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Q. We get cute, colorful, (supposedly) biodegradable plastic spoons at a local frozen yogurt joint. They would be perfect to reuse for my 2-year-old son, except that I’m worried about the chemicals they may be releasing, especially in response to the high temps of the dishwasher. Should I steer clear or is it OK to reuse this biodegradable product?
St. Louis, Mo.
A. Dearest Jess,
As a bit of a frozen yogurt fan myself, I know just the spoons of which you speak — thick, sturdy, and always cheerfully hued. They certainly look like they’d be at home in any toddler’s flatware set (or hey, an adult’s picnic kit or lunch bag). But as you well know, looks can be deceiving.
I checked into a few different brands of biodegradable, disposable utensils, and many report that their products are indeed reusable. Most also specify how much heat the spoons can withstand before they start to fall apart, from 185 degrees Fahrenheit for these models made from polylactic acid (PLA) to 220 degrees for these cornstarch-based dippers. These compostable wood utensils can also be cleaned and reused a few times.
More specific to your question about those heavy-duty yogurt spoons: I found only a few of the leading chains that clearly report their scoops are a-OK to spoon again another day, Yogurtland and Menchie’s among them (though the Menchie’s spoons are not biodegradable).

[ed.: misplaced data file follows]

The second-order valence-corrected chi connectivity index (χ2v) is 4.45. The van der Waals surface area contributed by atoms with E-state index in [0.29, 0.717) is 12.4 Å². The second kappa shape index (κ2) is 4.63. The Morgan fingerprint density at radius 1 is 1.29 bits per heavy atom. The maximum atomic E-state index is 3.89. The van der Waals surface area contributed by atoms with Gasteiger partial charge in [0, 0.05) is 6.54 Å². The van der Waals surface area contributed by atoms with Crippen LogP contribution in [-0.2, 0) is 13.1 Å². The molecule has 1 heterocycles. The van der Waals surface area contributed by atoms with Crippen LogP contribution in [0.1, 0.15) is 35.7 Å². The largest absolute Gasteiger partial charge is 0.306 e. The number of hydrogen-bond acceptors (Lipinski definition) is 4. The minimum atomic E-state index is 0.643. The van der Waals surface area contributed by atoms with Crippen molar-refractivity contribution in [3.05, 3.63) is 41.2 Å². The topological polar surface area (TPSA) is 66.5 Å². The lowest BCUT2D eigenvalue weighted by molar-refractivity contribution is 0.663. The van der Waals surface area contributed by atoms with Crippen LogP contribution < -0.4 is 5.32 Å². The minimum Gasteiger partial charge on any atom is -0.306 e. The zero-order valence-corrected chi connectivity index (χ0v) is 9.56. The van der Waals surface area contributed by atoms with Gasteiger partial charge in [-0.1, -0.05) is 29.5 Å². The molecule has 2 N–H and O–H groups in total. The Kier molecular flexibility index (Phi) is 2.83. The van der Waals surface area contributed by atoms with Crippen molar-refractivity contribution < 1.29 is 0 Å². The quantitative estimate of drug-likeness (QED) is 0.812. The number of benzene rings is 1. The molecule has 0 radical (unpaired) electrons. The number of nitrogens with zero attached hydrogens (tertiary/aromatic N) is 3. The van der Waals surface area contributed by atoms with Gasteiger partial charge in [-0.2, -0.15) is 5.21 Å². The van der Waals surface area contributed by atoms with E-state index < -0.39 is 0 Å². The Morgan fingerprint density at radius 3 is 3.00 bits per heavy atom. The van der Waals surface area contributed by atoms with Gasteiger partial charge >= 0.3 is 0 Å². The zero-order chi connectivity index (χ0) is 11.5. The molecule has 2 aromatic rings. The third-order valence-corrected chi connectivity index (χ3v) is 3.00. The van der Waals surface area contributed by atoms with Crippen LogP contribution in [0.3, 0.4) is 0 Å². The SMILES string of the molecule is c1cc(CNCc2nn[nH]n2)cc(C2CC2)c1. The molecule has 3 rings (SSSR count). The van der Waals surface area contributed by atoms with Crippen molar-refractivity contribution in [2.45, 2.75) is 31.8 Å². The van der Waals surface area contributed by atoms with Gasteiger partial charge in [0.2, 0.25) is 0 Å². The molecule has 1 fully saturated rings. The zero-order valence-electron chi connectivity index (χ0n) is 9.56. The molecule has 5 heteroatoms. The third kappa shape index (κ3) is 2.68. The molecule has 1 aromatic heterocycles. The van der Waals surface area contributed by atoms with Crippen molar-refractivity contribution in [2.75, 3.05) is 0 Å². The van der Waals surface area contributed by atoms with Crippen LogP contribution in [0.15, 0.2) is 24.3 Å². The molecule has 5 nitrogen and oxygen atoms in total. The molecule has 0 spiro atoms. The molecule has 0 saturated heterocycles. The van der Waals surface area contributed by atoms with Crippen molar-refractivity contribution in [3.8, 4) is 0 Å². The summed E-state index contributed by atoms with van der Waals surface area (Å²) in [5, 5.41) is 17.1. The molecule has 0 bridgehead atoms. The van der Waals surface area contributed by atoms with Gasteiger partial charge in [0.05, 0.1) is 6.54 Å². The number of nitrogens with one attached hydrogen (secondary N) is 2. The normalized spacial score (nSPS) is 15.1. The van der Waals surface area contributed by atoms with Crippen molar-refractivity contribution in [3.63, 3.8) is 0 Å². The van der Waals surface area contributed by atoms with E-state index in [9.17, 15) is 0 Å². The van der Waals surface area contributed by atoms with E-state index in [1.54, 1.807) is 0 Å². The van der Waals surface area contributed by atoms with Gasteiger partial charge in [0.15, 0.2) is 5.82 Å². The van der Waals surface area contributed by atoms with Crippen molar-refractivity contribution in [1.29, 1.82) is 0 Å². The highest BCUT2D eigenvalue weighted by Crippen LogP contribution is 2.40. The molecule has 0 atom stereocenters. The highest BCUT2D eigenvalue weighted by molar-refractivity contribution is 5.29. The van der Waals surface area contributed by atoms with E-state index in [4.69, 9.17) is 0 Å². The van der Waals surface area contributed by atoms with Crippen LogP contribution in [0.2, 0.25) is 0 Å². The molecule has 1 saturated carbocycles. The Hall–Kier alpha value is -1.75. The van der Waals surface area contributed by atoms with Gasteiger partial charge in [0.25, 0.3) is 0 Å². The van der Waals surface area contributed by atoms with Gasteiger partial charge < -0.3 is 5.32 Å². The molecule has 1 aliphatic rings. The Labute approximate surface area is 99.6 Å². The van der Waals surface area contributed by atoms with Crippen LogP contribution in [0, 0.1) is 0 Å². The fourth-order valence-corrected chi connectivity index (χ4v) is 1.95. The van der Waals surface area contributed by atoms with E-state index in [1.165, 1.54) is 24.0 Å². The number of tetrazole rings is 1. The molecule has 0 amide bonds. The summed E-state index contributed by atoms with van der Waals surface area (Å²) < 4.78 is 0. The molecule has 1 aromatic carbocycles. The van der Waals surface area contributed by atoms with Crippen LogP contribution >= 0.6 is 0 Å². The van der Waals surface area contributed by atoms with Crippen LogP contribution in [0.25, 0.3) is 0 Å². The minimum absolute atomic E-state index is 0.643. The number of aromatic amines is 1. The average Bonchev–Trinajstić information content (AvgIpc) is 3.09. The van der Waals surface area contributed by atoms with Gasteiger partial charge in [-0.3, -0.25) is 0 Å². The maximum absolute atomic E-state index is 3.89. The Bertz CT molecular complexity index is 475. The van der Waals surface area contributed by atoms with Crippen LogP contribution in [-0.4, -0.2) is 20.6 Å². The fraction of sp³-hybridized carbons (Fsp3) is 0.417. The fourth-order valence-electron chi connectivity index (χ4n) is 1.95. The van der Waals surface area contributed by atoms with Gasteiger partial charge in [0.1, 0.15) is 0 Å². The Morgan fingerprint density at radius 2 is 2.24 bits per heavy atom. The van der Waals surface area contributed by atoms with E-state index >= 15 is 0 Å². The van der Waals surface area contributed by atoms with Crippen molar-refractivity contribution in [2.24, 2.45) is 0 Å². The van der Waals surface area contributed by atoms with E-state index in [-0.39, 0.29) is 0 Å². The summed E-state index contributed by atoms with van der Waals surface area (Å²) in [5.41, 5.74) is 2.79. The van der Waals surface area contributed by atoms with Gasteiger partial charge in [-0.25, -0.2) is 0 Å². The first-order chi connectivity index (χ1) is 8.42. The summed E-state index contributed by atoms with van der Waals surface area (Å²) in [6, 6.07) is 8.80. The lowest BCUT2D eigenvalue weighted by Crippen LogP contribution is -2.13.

Ramani Narayan, a professor in the chemical engineering and materials science department at Michigan State University, assured me that PLA-based plastic cutlery that’s certified by the Biodegradable Products Institute is safe to reuse a few times — if you’re careful how you wash it. “’Biodegradable under composting conditions’ means the cutlery needs to be exposed to industrial and municipal composting conditions for it to break down and become food for microorganisms,” he notes via email. “However, it will not maintain its structural integrity in a dishwasher.”
Nor should you use strong detergents to clean the spoons – in fact, plain hot water during handwashing is best. That’s not necessarily because there’s any risk of chemicals leaching into your food: Narayan notes that PLA-based cutlery typically lacks any plasticizers or other dangerous additives. But soaps can kick off the degrading process, so it’s best to skip ‘em.
Finally, don’t go overboard with the reuse. Even though PLA spoons are generally safe to use, they’re not intended for a permanent place in the drawer. Two or three times is really all you get before you should retire them to the (municipal) compost heap.
I should add, Jess, that I hesitate to give you free rein to reuse any other type of plastic spoon, let alone put it in the dishwasher. Regular plastic flatware can leach chemicals into your food, and manufacturers sometimes mix various additives into even biodegradable plastics. Besides making it tough to figure out exactly what’s in that spoon, Narayan warns that some of these additives don’t break down completely during composting, despite the products’ claims.
What I can say definitively is that your very best bet is skipping the Crayola-colored plastic utensils and bringing your own reusable spoons the next time a yogurt craving hits. Metal utensils are designed to handle repeated washings, exposure to soap, and a wide range of temperatures.
After all, while compostable plastics may represent a positive step forward, they have plenty of their own issues, too — so our priority should be reducing our consumption of throwaway items as much as possible.